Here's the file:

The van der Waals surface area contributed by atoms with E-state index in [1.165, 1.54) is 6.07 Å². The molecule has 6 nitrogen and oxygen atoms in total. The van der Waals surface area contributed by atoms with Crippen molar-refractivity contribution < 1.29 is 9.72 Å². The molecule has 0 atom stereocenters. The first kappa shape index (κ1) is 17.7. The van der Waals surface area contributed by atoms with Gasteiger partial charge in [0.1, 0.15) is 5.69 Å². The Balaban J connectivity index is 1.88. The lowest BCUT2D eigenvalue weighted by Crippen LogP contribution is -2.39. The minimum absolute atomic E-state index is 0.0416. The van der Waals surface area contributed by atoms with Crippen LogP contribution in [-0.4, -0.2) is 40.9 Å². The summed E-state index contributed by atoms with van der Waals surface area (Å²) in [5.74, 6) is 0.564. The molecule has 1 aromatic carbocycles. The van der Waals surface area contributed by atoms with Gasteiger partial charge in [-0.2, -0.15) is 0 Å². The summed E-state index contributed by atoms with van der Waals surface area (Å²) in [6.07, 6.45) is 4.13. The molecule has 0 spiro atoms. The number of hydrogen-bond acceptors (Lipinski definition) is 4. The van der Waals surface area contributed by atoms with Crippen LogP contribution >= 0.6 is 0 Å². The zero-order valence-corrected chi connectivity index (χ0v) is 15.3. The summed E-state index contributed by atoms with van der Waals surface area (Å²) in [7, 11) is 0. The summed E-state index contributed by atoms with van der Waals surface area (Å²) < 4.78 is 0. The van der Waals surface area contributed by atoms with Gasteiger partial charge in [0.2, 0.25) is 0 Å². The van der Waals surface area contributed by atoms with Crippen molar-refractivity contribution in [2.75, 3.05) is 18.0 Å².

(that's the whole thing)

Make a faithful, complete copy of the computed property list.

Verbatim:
The van der Waals surface area contributed by atoms with E-state index in [1.165, 1.54) is 6.07 Å². The molecule has 6 nitrogen and oxygen atoms in total. The van der Waals surface area contributed by atoms with Crippen molar-refractivity contribution < 1.29 is 9.72 Å². The molecule has 0 atom stereocenters. The first kappa shape index (κ1) is 17.7. The van der Waals surface area contributed by atoms with Gasteiger partial charge in [0.1, 0.15) is 5.69 Å². The Balaban J connectivity index is 1.88. The lowest BCUT2D eigenvalue weighted by Crippen LogP contribution is -2.39. The minimum absolute atomic E-state index is 0.0416. The van der Waals surface area contributed by atoms with Crippen LogP contribution in [-0.4, -0.2) is 40.9 Å². The summed E-state index contributed by atoms with van der Waals surface area (Å²) in [5.74, 6) is 0.564. The molecule has 1 aromatic carbocycles. The van der Waals surface area contributed by atoms with Gasteiger partial charge in [-0.2, -0.15) is 0 Å². The summed E-state index contributed by atoms with van der Waals surface area (Å²) in [6.07, 6.45) is 4.13. The molecule has 0 spiro atoms. The number of hydrogen-bond acceptors (Lipinski definition) is 4. The van der Waals surface area contributed by atoms with Crippen LogP contribution >= 0.6 is 0 Å². The zero-order valence-corrected chi connectivity index (χ0v) is 15.3. The summed E-state index contributed by atoms with van der Waals surface area (Å²) in [7, 11) is 0. The summed E-state index contributed by atoms with van der Waals surface area (Å²) < 4.78 is 0. The van der Waals surface area contributed by atoms with Gasteiger partial charge in [0.2, 0.25) is 0 Å². The van der Waals surface area contributed by atoms with Crippen molar-refractivity contribution in [2.75, 3.05) is 18.0 Å².